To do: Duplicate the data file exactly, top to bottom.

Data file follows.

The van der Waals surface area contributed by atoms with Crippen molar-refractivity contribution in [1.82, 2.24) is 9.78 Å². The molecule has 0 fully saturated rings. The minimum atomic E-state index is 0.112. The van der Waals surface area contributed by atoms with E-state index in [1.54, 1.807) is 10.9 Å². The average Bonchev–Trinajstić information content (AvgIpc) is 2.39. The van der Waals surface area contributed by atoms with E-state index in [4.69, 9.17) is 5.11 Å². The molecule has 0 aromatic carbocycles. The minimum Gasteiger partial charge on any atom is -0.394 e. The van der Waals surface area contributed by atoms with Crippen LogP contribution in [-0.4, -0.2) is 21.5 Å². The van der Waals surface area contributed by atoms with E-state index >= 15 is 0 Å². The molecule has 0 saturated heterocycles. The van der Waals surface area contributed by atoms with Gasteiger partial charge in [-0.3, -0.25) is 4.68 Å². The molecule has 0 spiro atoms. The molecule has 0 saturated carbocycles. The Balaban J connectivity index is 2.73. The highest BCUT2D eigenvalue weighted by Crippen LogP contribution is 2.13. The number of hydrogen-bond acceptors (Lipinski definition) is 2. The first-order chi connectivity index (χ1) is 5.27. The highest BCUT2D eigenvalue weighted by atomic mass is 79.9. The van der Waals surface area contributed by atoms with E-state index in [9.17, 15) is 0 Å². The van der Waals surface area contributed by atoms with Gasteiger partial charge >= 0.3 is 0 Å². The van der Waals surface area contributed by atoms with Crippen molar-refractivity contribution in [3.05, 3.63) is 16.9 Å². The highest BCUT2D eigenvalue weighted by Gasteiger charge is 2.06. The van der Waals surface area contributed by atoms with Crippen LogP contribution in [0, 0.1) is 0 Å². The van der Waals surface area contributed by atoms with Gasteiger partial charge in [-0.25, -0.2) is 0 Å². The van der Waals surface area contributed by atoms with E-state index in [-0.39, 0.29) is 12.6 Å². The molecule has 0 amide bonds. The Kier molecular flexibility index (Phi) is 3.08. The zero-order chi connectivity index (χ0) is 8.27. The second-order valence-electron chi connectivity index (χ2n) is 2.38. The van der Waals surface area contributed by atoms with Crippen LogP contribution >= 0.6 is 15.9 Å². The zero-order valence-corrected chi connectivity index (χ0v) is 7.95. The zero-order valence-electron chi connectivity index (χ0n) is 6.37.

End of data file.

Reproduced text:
The van der Waals surface area contributed by atoms with Crippen molar-refractivity contribution in [1.82, 2.24) is 9.78 Å². The molecule has 0 fully saturated rings. The minimum atomic E-state index is 0.112. The van der Waals surface area contributed by atoms with E-state index in [1.54, 1.807) is 10.9 Å². The average Bonchev–Trinajstić information content (AvgIpc) is 2.39. The van der Waals surface area contributed by atoms with E-state index in [4.69, 9.17) is 5.11 Å². The molecule has 0 aromatic carbocycles. The minimum Gasteiger partial charge on any atom is -0.394 e. The van der Waals surface area contributed by atoms with Crippen LogP contribution in [-0.4, -0.2) is 21.5 Å². The van der Waals surface area contributed by atoms with E-state index >= 15 is 0 Å². The molecule has 0 saturated heterocycles. The van der Waals surface area contributed by atoms with Gasteiger partial charge in [-0.3, -0.25) is 4.68 Å². The molecule has 0 spiro atoms. The molecule has 0 saturated carbocycles. The Balaban J connectivity index is 2.73. The highest BCUT2D eigenvalue weighted by Crippen LogP contribution is 2.13. The number of hydrogen-bond acceptors (Lipinski definition) is 2. The first-order chi connectivity index (χ1) is 5.27. The highest BCUT2D eigenvalue weighted by atomic mass is 79.9. The van der Waals surface area contributed by atoms with E-state index in [9.17, 15) is 0 Å². The van der Waals surface area contributed by atoms with Gasteiger partial charge >= 0.3 is 0 Å². The van der Waals surface area contributed by atoms with Crippen molar-refractivity contribution in [3.05, 3.63) is 16.9 Å². The highest BCUT2D eigenvalue weighted by Gasteiger charge is 2.06. The van der Waals surface area contributed by atoms with Crippen LogP contribution in [0, 0.1) is 0 Å². The van der Waals surface area contributed by atoms with Gasteiger partial charge in [-0.25, -0.2) is 0 Å². The van der Waals surface area contributed by atoms with E-state index in [-0.39, 0.29) is 12.6 Å². The molecule has 0 amide bonds. The Kier molecular flexibility index (Phi) is 3.08. The zero-order chi connectivity index (χ0) is 8.27. The second-order valence-electron chi connectivity index (χ2n) is 2.38. The van der Waals surface area contributed by atoms with Crippen LogP contribution >= 0.6 is 15.9 Å². The zero-order valence-corrected chi connectivity index (χ0v) is 7.95. The zero-order valence-electron chi connectivity index (χ0n) is 6.37.